The following are some terms and their definitions you will encounter when dealing with stainless steel.
For discussions of 18-8, 304 & 316 stainless steel click here.

AN: Stands for Air Force-Navy.

ANSI: Stands for American National Standards Institute.

ASME:  Stands for American Society of Mechanical Engineers.

ASTM:  Stands for American Society of Testing and Materials.

AIRCRAFT QUALITY:  Fittings made with a particularly high level of attention in manufacture and inspection.

ANNEAL:  To heat metal in order to lower its hardness.  The term anneal refers to the heat treatment given all 300 series stainless and most 400 series stainless by the steel mill after the raw material has been completed but before fittings are manufactured.  Anneal also refers to the heat treatment given 400 series stainless fittings after their manufacture (also called hardening and tempering) to lower hardness and increase toughness.  For example, fittings of 410 stainless may score over 200,000 psi after manufacture and be too brittle.  By annealing at 1000 degrees F., tensile strength would reduce to 125,000-150,000 psi, while annealing the same material to 500 degrees F. would bring tensile to 160,000-190,000 psi.

BL: Stands for "Break Load", meaning the weight at which a product will break. Usually about 4 to 5 time the WLL (working load).

ELONGATION:  Stretching a fitting to the point that it breaks.  The percent of elongation at rupture (same as measure of ductility) is determined by dividing to total length after stretching to the original length.  Elongation decreases as strength and hardness increase.

GALVANIC CORROSION:An accelerated degree of corrosion occurring when two different metals are in contact with moisture, particularly seawater.  All metals have what is termed a specific electric potential, so that low-level electric current flows from one metal to another.  A metal with a higher position in the galvanic series (see below) will corrode sacrificially rather than one with a lower position, meaning stainless, for example, will corrode before gold.  The further apart the metals on the chart, the more electric current will flow and the more corrosion will occur.  No serious galvanic action will occur by combining the same metals only dissimilar ones.  To prevent galvanic corrosion, use insulation, paint or coatings when separating dissimilar metals; or put the metal to be protected next to a metal which is not important in the assembly, so it can corrode sacrificially.  The metals listed at the top of the table below will corrode first due to galvanic reaction before those at bottom of the table.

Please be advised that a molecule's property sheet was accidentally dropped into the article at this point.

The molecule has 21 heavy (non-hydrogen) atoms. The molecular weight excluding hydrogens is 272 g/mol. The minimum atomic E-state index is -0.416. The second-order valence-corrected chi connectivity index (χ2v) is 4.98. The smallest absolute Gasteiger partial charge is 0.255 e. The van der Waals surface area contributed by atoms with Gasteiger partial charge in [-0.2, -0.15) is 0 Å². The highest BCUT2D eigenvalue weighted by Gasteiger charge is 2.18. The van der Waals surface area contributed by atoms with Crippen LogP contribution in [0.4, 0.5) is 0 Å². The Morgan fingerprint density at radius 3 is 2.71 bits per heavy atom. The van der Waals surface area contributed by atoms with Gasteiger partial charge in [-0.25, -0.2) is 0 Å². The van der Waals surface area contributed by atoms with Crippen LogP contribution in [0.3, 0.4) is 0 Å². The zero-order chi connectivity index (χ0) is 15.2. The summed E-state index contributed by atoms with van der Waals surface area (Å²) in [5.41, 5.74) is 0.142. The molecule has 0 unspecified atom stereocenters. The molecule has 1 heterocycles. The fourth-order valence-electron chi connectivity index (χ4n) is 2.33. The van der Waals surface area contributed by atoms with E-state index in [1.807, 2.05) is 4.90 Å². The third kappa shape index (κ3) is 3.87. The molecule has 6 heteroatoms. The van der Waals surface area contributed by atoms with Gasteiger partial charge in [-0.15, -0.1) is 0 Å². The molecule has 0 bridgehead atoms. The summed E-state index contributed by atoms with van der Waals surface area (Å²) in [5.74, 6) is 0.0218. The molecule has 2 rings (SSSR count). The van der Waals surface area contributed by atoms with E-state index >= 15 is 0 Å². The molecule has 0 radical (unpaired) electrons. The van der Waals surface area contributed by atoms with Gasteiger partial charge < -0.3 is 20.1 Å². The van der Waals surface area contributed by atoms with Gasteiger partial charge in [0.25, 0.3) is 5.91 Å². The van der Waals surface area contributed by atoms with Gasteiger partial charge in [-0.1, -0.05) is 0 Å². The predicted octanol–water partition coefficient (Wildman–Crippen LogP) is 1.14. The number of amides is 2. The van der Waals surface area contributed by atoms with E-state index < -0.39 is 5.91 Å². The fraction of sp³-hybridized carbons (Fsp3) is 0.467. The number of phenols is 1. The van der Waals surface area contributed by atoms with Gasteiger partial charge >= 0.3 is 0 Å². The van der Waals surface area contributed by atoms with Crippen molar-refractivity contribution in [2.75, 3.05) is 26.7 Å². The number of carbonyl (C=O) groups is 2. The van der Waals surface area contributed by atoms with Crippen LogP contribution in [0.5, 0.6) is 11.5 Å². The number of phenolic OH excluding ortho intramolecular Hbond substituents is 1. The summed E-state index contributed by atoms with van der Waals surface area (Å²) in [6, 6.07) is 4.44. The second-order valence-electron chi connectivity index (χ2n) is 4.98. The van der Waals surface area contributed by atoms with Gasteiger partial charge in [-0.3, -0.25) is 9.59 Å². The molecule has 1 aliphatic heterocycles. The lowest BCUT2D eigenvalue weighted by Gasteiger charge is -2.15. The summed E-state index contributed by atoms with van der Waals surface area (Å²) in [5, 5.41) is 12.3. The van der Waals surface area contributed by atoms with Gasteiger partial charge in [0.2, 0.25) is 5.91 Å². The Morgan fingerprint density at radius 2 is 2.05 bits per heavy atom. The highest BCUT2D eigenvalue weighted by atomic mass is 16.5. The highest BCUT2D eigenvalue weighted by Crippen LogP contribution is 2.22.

Galvanic Corrosion Table

Most Corrodable

Aluminum 1100
Aluminum 2024
Steel and Iron
304 Stainless Steel
316 Stainless Steel
Least Corrodable
ISO: Stands for International Organization for Standardization.

MS: Stands for Military Standards.  The overriding characteristic of MS fittings compared to commercial products is the extensive inspection and lot traceability for MS, guaranteeing the chemical, physical and dimensional qualities.  While commercial fittings may look similar and happen to pass many tests given MS products, the commercial fittings lack the pedigree of guaranteed quality or chemical, physical and dimensional aspects that users who order MS fittings rely on.

MAGNETIC PERMEABILITY:  Test simply determines the level of magnetism.

MARINE QUALITY: This term differs depending on the application.Fittings and hardware are usually made of Type 316 stainless to resist corrosion. They are usually highly polished. Nuts bolts, screws, and other fasteners and items where strength and wear are required are usually made of Type 304 (18-8).